Last week, we shared four of the most common complaints faced by people working under the customer service outsourcing industry. We outlined the main reasons why these problems occur and then suggested the immediate and long-term remedies to the concerns. To give a quick recap, the complaints we lightly explored are the following: no follow-up, multiple transfers, unmatched expectations, and unfulfilled promises.
There are four more points that would complete the list. And as promised, here is the rest of the scenarios accompanied by the ideal ways to handle them:
5. Clueless representatives
There can be a number of causes behind a customer’s move to make this claim. For one, the caller may have reached the wrong department that has no idea about his concern at hand. It’s also possible that the agent is mentally blocked due to stressors, including verbal harassment from the customers. Or simply, he truly lacks knowledge about the brand he represents.
Whatever the cause may be, your representatives must never be caught off guard. Frontline employees should have all the resources needed in extending assistance and then undergo regular training to keep those resources fresh in mind. It’s also ideal to equip everyone with general product knowledge and quick answers to common questions so that transfers can be eliminated when callers reach the wrong department again.
6. Rude agents
Like the previous point, this problem can be triggered by stressors coming from irate customers. The previous solutions can also be applied here: regularly train your agents how to properly handle extreme cases. They should always keep in mind that while they must show care, they should still remain in control of every situation. Don’t forget to host occasional breaks and say words of encouragement to keep everyone’s morale high.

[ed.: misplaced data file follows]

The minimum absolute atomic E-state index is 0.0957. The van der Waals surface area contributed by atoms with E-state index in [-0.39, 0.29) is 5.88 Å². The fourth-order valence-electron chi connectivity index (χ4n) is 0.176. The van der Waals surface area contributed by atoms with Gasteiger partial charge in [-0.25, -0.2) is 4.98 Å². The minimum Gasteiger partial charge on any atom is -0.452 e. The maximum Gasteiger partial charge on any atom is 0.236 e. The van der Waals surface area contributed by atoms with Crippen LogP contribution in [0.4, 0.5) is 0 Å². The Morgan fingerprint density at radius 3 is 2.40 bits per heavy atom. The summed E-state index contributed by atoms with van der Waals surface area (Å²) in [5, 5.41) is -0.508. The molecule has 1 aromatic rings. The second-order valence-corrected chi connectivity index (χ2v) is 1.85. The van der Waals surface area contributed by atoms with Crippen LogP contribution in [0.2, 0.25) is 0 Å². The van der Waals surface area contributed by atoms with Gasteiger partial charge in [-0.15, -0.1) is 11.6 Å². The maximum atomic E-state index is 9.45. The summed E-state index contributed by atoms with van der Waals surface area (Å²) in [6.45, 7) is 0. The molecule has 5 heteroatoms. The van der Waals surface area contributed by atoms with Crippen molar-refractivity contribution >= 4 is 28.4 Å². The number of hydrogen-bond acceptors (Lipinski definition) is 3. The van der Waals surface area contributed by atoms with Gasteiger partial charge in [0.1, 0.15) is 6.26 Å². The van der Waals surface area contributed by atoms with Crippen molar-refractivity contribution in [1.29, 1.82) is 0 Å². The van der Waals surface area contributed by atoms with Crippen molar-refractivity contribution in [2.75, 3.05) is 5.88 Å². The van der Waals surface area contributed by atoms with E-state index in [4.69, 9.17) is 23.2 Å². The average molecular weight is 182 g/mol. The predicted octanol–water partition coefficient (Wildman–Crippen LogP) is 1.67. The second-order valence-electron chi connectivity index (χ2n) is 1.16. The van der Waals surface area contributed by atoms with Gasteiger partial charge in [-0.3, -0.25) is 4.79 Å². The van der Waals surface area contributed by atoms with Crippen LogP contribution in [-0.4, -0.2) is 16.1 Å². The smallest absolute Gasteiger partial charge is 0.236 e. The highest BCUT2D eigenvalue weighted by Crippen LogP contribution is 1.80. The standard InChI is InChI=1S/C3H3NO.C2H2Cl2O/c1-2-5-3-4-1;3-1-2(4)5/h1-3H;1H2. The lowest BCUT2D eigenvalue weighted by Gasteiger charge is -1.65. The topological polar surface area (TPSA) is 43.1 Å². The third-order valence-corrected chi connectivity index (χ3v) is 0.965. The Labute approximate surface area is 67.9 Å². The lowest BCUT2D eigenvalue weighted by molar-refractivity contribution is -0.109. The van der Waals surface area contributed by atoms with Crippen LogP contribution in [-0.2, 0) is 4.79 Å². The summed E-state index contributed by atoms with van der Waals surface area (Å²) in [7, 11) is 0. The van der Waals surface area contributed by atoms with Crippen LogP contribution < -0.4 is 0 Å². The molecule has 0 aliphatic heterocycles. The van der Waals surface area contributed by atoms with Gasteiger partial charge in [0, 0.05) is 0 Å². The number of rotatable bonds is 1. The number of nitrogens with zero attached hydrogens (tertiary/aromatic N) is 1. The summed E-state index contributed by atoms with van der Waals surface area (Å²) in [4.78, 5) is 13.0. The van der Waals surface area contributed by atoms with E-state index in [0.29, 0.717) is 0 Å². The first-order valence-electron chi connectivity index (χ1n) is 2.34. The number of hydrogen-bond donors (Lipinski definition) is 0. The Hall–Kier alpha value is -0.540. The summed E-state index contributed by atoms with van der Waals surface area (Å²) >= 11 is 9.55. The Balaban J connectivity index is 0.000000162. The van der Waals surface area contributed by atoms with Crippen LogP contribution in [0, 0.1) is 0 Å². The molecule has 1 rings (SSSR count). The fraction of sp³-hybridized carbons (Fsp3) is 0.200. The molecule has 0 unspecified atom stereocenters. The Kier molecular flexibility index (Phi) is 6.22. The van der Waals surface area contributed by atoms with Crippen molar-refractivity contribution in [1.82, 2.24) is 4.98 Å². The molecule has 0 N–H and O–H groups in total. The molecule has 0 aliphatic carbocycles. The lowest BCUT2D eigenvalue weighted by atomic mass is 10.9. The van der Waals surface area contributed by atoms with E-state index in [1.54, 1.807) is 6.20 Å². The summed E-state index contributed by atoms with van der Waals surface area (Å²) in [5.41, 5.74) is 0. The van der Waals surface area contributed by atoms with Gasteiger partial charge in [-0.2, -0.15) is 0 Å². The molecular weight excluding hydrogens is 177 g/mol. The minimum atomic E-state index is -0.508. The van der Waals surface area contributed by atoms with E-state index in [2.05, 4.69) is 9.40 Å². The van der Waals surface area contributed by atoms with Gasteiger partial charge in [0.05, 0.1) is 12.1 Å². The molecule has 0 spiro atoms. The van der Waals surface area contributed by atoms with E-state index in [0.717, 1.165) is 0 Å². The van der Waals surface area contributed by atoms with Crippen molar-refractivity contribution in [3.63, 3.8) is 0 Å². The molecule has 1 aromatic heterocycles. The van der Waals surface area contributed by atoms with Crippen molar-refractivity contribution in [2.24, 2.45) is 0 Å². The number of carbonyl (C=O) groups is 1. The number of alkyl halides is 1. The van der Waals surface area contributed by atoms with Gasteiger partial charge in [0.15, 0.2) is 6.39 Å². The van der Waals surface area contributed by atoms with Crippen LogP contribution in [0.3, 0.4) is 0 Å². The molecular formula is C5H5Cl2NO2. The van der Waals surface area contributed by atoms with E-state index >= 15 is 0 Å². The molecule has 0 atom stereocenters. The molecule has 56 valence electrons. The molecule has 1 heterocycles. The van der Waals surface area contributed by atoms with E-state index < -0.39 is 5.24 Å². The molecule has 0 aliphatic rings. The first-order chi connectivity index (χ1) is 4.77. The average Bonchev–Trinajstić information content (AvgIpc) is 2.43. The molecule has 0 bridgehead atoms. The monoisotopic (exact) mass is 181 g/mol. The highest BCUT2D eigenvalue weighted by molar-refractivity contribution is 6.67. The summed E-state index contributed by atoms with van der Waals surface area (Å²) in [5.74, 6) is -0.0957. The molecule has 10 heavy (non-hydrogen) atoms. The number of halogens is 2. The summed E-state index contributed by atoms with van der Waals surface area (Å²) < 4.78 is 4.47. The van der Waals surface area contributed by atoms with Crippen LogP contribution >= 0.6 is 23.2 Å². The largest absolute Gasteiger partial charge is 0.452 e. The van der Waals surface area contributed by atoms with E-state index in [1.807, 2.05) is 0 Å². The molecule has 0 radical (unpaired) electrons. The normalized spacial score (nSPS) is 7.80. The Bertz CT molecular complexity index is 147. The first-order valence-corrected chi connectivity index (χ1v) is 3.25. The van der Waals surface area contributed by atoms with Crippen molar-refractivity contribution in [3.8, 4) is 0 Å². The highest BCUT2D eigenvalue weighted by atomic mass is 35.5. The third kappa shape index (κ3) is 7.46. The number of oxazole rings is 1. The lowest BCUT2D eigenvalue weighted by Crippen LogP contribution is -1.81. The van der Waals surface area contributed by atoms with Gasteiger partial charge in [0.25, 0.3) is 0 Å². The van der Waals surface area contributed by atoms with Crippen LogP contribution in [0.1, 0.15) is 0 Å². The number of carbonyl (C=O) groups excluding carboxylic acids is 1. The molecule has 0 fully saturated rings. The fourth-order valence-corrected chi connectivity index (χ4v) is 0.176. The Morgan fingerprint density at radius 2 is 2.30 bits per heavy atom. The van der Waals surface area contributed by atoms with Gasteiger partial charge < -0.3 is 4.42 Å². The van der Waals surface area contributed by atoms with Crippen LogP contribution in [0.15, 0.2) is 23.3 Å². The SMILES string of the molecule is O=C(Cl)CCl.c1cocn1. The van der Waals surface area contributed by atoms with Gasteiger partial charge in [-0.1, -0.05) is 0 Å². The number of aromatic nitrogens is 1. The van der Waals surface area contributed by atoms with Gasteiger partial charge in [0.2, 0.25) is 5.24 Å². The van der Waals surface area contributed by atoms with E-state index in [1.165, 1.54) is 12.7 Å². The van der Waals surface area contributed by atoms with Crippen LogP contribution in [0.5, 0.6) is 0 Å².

7. Inappropriately timed cross-selling
When should you try to sell a product when you receive a customer service complaint? It’s not really advisable to do this, unless it really offers a solution. But the last thing that customers would want to do is to buy another product from you when they’re already having problems with their last purchase. What you should do is to solve the problem first, preferably without incurring additional costs from complainants if the problem was caused by failures on your end.
If you feel that what you have to offer would really benefit the customer, don’t go for the hard sell. Stay in touch by sending them free content that are of value to them and be on standby when they’re ready to buy.
8. Products that are “below industry standards”
When complainants say that your goods are not at par with competitors, sometimes they’re only after free stuff from you since they believe that you’d try to stay ahead by matching what the other brand offers. If it’s reasonable, give in. But if it’s something you just can’t give, then turn down your customer politely.
Keep watch, though. If you’re getting the same comparisons from multiple customers, then maybe it’s time to look into updating your goods. You may need to start offering new products just to keep up.